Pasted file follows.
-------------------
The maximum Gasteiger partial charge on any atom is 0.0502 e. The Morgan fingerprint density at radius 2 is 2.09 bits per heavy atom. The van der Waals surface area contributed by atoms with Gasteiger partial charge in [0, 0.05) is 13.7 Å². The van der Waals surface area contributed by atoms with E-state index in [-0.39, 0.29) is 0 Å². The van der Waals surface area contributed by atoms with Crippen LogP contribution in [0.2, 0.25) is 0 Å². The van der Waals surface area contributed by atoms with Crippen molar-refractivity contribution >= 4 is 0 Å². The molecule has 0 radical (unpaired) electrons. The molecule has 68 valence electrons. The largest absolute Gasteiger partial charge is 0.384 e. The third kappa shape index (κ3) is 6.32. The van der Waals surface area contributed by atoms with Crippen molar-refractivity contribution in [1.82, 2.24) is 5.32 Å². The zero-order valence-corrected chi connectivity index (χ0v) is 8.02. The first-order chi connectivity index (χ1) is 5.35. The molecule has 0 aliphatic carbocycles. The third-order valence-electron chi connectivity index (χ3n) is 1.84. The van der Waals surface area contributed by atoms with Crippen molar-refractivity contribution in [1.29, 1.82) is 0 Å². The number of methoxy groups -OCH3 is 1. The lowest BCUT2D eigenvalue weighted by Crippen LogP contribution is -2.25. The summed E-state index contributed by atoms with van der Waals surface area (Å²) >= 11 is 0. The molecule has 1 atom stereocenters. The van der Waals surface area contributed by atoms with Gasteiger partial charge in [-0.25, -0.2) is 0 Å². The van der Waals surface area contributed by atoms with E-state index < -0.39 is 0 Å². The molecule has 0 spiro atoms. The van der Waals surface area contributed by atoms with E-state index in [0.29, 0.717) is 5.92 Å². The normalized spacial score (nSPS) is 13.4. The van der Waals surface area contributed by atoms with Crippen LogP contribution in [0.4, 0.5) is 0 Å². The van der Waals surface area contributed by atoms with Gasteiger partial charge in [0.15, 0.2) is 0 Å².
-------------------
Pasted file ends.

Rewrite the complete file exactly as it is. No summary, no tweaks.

The maximum Gasteiger partial charge on any atom is 0.0502 e. The Morgan fingerprint density at radius 2 is 2.09 bits per heavy atom. The van der Waals surface area contributed by atoms with Gasteiger partial charge in [0, 0.05) is 13.7 Å². The van der Waals surface area contributed by atoms with E-state index in [-0.39, 0.29) is 0 Å². The van der Waals surface area contributed by atoms with Crippen LogP contribution in [0.2, 0.25) is 0 Å². The van der Waals surface area contributed by atoms with Crippen molar-refractivity contribution >= 4 is 0 Å². The molecule has 0 radical (unpaired) electrons. The molecule has 68 valence electrons. The largest absolute Gasteiger partial charge is 0.384 e. The third kappa shape index (κ3) is 6.32. The van der Waals surface area contributed by atoms with Crippen molar-refractivity contribution in [1.82, 2.24) is 5.32 Å². The zero-order valence-corrected chi connectivity index (χ0v) is 8.02. The first-order chi connectivity index (χ1) is 5.35. The molecule has 0 aliphatic carbocycles. The third-order valence-electron chi connectivity index (χ3n) is 1.84. The van der Waals surface area contributed by atoms with Crippen molar-refractivity contribution in [1.29, 1.82) is 0 Å². The number of methoxy groups -OCH3 is 1. The lowest BCUT2D eigenvalue weighted by Crippen LogP contribution is -2.25. The summed E-state index contributed by atoms with van der Waals surface area (Å²) >= 11 is 0. The molecule has 1 atom stereocenters. The van der Waals surface area contributed by atoms with Gasteiger partial charge in [-0.25, -0.2) is 0 Å². The van der Waals surface area contributed by atoms with E-state index < -0.39 is 0 Å². The molecule has 0 spiro atoms. The van der Waals surface area contributed by atoms with E-state index in [0.29, 0.717) is 5.92 Å². The normalized spacial score (nSPS) is 13.4. The van der Waals surface area contributed by atoms with Crippen LogP contribution in [0.4, 0.5) is 0 Å². The van der Waals surface area contributed by atoms with Gasteiger partial charge in [0.15, 0.2) is 0 Å².